michael rice nowgate at yahoo.com
Fri May 1 06:29:37 EDT 2009

Understood. Thanks.

A little further on in the tutorial they define a "parent" function.

The mplus operator is used to combine monadic values from
separate computations into a single monadic value.  Within the context
of our sheep-cloning example, we could use Maybe's
mplus to define a function,
parent s = (mother s) `mplus` (father s),
which would return a parent if there is one, and Nothing is the sheep has no parents at all.
For a sheep with both parents, the function would return one or the
other, depending on the exact definition of mplus in the

But I get this when I try to use it:

sheep.hs:30:22: Not in scope: `mplus'
[michael at localhost ~]\$

And here's the sheep.hs file, attempting to use "parent" near the bottom

=========

{- Author:     Jeff Newbern
Maintainer: Jeff Newbern <jnewbern at nomaware.com>
Time-stamp: <Mon Nov 10 11:59:14 2003>
-}

{- DESCRIPTION

Example 1 - Our first monad

Usage: Compile the code and execute the resulting program.
It will print Dolly's maternal grandfather.
-}

-- everything you need to know about sheep
data Sheep = Sheep {name::String, mother::Maybe Sheep, father::Maybe Sheep}

-- we show sheep by name

instance Show Sheep where
show s = show (name s)

-- comb is a combinator for sequencing operations that return Maybe
comb :: Maybe a -> (a -> Maybe b) -> Maybe b
comb Nothing  _ = Nothing
comb (Just x) f = f x

parent s = (mother s) `mplus` (father s)

-- now we can use `comb` to build complicated sequences
maternalGrandfather :: Sheep -> Maybe Sheep
maternalGrandfather s = (Just s) `comb` mother `comb` father

fathersMaternalGrandmother :: Sheep -> Maybe Sheep
fathersMaternalGrandmother s = (Just s) `comb` father `comb` mother `comb` mother

mothersPaternalGrandfather :: Sheep -> Maybe Sheep
mothersPaternalGrandfather s = (Just s) `comb` mother `comb` father `comb` father

-- this builds our sheep family tree
breedSheep :: Sheep
eve    = Sheep "Eve" Nothing Nothing
uranus = Sheep "Uranus" Nothing Nothing
gaea   = Sheep "Gaea" Nothing Nothing
kronos = Sheep "Kronos" (Just gaea) (Just uranus)
holly  = Sheep "Holly" (Just eve) (Just adam)
roger  = Sheep "Roger" (Just eve) (Just kronos)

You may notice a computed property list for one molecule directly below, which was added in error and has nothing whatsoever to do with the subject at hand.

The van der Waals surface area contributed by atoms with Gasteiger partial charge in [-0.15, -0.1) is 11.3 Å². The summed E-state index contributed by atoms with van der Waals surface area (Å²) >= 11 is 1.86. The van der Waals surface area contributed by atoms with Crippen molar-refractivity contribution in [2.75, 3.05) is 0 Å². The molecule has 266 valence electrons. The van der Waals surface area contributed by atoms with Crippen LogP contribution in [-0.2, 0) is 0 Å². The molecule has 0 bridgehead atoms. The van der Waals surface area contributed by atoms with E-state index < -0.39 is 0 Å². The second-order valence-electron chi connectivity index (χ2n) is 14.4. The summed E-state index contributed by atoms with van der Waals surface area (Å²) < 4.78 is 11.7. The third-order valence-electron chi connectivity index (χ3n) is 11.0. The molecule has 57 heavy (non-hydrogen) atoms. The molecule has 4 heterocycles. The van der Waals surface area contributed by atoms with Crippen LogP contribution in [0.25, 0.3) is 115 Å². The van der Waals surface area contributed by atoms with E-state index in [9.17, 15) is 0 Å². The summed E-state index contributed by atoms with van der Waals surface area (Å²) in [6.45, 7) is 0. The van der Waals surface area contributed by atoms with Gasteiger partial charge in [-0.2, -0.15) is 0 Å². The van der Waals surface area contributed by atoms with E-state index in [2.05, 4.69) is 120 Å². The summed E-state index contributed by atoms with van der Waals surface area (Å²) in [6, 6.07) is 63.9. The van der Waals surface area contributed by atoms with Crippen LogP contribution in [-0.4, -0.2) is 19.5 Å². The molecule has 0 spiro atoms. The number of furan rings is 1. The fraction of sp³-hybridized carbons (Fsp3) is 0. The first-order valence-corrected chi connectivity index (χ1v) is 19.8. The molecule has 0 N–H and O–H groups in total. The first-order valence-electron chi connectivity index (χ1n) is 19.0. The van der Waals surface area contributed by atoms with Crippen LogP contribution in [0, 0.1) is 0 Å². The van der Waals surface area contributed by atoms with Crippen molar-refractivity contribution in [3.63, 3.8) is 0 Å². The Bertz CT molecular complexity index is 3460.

molly  = Sheep "Molly" (Just holly) (Just roger)
in Sheep "Dolly" (Just molly) Nothing

-- print Dolly's maternal grandfather
main :: IO ()
main = let dolly = breedSheep
in do print (parent dolly)

-- END OF FILE

Michael

--- On Wed, 4/29/09, Anton van Straaten <anton at appsolutions.com> wrote:

From: Anton van Straaten <anton at appsolutions.com>
Date: Wednesday, April 29, 2009, 12:33 PM

michael rice wrote:
> Since I'm trying to learn Monads, let's look at this as a teaching moment. The example code (see below), which I pulled off YAMT (Yet Another Monad Tutorial ;-)), is the source of my 'comb' function.
>
> I understand the code as it now stands, and I understand that the Prelude (>>=) would replace the 'comb'. Adding whatever statements are needed, how would you "specialize" the (>>=) to Maybe and solve this particular problem.

Saying that "comb is just (>>=) specialized to Maybe" just means that you can define comb like this:

comb :: Maybe a -> (a -> Maybe b) -> Maybe b
comb = (>>=)

Which also of course means that you can typically use (>>=) instead of comb.  Although in some cases, being more specific about the type can be useful.

You can do this sort of specialization for any polymorphic function, e.g.:

-- id is predefined in Haskell, definition given as example
id :: a -> a
id x = x

intID :: Int -> Int
intId = id

In that case, the compiler basically specializes the function for you, providing a version of it that's specific to Ints.

However, (>>=) is defined by the Monad type class, and as it happens there's also already a definition for it that's specific to the Maybe type.  You can see GHC's source for it here:

Not surprisingly, that definition is essentially identical to the definition of comb:

(Just x) >>= k      = k x
Nothing  >>= _      = Nothing

So defining "comb = (>>=)" just uses that definition.

Anton

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